Prensky, somewhat incredulous at academia’s critical response to the Digital Native, recently claimed he intended his signature concept to be used only as a metaphor (see this book for details). As I implied in my previous post, it is not an empirically verifiable concept; however this hasn’t prevented its academic investigation.
The research addressing the Digital Native, to enable a testable hypothesis, has constructed the concept of ‘savvy’. Hargittai, a high profile critic of the Digital Native in the USA for example says:
“Assumptions prevail about young people’s inherent savvy with information and communication technologies (ICTs) ” (Hargittai 2010, p93)
Her intention is an “empirical test of assumptions about the supposed inherent savvy of the so-called ‘‘digital natives.’’ (Hargittai 2010, p93)
“While popular rhetoric would have us believe that young users are generally savvy with digital media…” (Hargittai 2010, p108)
Bennett & Maton (2010, p321), Cheong (2008, p771), Brouwer (2003, p20) among others also use the word “savvy” as an iconic representation of their difficulty with the Digital Native. Yet, Prensky himself never mentions savvy. In fact, if we understand savvy to be synonymous with critical thinking, Tapscott, one of Prensky’s acolytes, says his Net Generation is not savvy. The problem is the word savvy has many cultural connotations and these authors above never explicitly define it. “Savvy” becomes a contrived entry point into the problematisation of youth online without ever being fully explained or justified.
I understand this then as another skirmish in the Foucauldian struggle for the truth. Foucault’s concern was not with the practice of science but the way it is interpreted and deployed. From his perspective, the language used by the scientific community is discursive. The use of technical language to describe young people’s relationship with technology sets out an ‘epistemological space’ for social scientists – it is a space where scientists are equipped to know best. In other words, knowledge is produced, that is, constructed, through disciplines, which are themselves institutionally grounded bodies of discourse that constitute what can become objects of knowledge and who has authority to speak about them (Foucault, 1980).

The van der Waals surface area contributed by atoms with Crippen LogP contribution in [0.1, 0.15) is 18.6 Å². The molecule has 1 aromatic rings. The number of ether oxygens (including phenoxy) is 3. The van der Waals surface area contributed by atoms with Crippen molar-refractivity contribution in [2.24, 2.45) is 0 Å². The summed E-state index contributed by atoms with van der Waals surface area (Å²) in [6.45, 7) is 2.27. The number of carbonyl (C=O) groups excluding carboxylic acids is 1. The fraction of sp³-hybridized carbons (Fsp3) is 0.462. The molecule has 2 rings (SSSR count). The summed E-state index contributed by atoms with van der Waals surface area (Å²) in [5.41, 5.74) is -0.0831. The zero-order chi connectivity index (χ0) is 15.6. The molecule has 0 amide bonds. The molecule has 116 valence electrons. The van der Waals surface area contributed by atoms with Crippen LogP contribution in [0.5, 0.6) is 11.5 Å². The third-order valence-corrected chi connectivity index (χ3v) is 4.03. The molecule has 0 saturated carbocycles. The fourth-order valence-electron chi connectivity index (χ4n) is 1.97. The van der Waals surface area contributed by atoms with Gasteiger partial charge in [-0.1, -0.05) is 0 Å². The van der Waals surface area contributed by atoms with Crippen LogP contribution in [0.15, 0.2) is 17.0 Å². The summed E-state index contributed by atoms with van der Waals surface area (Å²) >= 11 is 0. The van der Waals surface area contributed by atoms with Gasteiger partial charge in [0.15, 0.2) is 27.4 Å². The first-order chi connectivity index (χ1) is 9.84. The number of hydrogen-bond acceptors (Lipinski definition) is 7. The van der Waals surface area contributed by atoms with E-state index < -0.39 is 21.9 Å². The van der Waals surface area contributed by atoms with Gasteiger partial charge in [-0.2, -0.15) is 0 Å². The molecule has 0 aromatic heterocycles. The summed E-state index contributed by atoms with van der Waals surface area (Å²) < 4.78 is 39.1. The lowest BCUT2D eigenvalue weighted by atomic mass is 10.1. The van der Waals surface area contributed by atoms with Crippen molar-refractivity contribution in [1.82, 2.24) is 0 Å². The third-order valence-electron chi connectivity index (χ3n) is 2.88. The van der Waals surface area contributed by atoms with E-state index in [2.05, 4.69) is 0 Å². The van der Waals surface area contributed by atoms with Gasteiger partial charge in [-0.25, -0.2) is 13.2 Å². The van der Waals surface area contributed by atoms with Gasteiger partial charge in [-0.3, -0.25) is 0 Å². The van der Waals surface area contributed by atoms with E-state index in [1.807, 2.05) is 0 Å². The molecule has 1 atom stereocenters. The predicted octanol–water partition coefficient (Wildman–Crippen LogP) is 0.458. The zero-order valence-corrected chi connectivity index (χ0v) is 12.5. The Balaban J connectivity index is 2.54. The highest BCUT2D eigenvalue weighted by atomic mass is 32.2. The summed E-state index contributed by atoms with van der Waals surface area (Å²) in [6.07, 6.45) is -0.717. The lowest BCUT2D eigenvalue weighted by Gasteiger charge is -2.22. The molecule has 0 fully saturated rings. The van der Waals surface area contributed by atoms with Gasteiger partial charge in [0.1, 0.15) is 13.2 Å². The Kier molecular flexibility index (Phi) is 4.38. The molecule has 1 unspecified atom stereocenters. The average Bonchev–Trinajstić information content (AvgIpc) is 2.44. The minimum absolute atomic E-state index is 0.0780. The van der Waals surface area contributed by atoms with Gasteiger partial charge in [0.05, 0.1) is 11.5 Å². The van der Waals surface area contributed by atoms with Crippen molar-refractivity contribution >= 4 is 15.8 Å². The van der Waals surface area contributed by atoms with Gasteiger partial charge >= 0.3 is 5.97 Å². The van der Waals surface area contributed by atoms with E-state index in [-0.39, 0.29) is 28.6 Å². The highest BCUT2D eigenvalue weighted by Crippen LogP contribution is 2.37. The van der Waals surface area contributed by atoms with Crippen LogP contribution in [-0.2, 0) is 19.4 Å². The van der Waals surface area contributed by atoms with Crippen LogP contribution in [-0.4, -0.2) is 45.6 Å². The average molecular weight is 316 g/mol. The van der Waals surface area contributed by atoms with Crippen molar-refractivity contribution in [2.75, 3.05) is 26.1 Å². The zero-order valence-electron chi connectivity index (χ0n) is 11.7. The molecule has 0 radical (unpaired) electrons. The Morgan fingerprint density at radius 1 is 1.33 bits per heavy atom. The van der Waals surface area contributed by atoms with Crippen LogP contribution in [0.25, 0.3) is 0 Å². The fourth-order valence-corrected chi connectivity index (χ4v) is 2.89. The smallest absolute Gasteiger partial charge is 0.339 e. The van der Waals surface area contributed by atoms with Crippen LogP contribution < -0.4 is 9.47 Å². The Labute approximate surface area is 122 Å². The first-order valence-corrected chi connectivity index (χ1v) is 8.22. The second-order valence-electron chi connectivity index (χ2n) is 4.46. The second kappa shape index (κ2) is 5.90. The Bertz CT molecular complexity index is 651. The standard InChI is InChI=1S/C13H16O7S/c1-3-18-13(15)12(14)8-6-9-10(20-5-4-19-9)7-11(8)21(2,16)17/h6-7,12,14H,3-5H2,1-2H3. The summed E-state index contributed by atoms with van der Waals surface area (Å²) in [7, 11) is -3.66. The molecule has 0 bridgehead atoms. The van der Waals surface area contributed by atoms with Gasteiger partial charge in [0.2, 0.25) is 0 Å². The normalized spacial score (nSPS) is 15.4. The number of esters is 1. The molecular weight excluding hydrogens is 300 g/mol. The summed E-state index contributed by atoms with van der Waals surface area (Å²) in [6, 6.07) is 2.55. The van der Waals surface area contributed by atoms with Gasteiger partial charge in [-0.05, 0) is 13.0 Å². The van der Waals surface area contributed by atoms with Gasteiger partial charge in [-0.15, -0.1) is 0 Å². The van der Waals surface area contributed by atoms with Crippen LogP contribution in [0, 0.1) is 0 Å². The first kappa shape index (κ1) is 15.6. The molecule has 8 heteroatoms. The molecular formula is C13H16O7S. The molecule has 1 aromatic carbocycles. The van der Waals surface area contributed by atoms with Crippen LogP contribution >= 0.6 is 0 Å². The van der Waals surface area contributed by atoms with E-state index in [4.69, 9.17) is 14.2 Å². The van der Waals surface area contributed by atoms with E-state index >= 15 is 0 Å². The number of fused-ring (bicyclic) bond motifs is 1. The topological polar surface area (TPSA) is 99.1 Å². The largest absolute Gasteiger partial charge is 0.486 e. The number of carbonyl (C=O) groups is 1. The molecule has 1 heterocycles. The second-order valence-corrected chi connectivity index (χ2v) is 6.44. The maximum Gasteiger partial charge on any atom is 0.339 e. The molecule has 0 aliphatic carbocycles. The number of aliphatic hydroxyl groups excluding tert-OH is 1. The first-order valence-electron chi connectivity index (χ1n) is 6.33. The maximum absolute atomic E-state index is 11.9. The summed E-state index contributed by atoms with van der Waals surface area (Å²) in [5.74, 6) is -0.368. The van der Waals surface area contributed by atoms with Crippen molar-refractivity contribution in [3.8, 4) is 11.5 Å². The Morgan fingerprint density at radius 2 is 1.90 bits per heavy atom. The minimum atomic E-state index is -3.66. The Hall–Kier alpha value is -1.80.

The Digital Native is a non-scientific term that has crept into spaces the academy should or wants to occupy in our culture. The Digital Native is not an officially sanctioned object of knowledge; it has duly been denounced within scientific discourse. The academy’s reaction to it is a slap-down putting Prensky and his pseudoscience in his place however, in doing so, the deployment of words such as “savvy” can create more problems than they solve – Huw Davies
Bennett, S., & Maton, K. (2010). Beyond the “digital natives” debate: Towards a more nuanced understanding of students’ technology experiences. Journal of Computer Assisted Learning, 26(5), 321–331. doi:10.1111/j.1365-2729.2010.00360.x
Brouwer, S. (2006). They might be gurus. Teacher Librarian, 34(1), 18–26.
Cheong, P. H. (2008). The young and techless? Internet use and problem solving behaviors among young adults in Singapore. New Media and Society, 10 (5), 5(10), 771–791.
Hargittai. (2010). Digital Na(t)ives? Variation in internet skills and uses among members of the “Net Generation”. Sociological Inquiry, 80(1), 92–113.
Another interesting post. I like how you used Foucault here and I couldn’t help but thinking about what Habermas would say about the use of “digital native” and “savvy”… surely something about validity claims 🙂
Thanks for the feedback – I haven’t looked at Habermas in any depth and think maybe I should.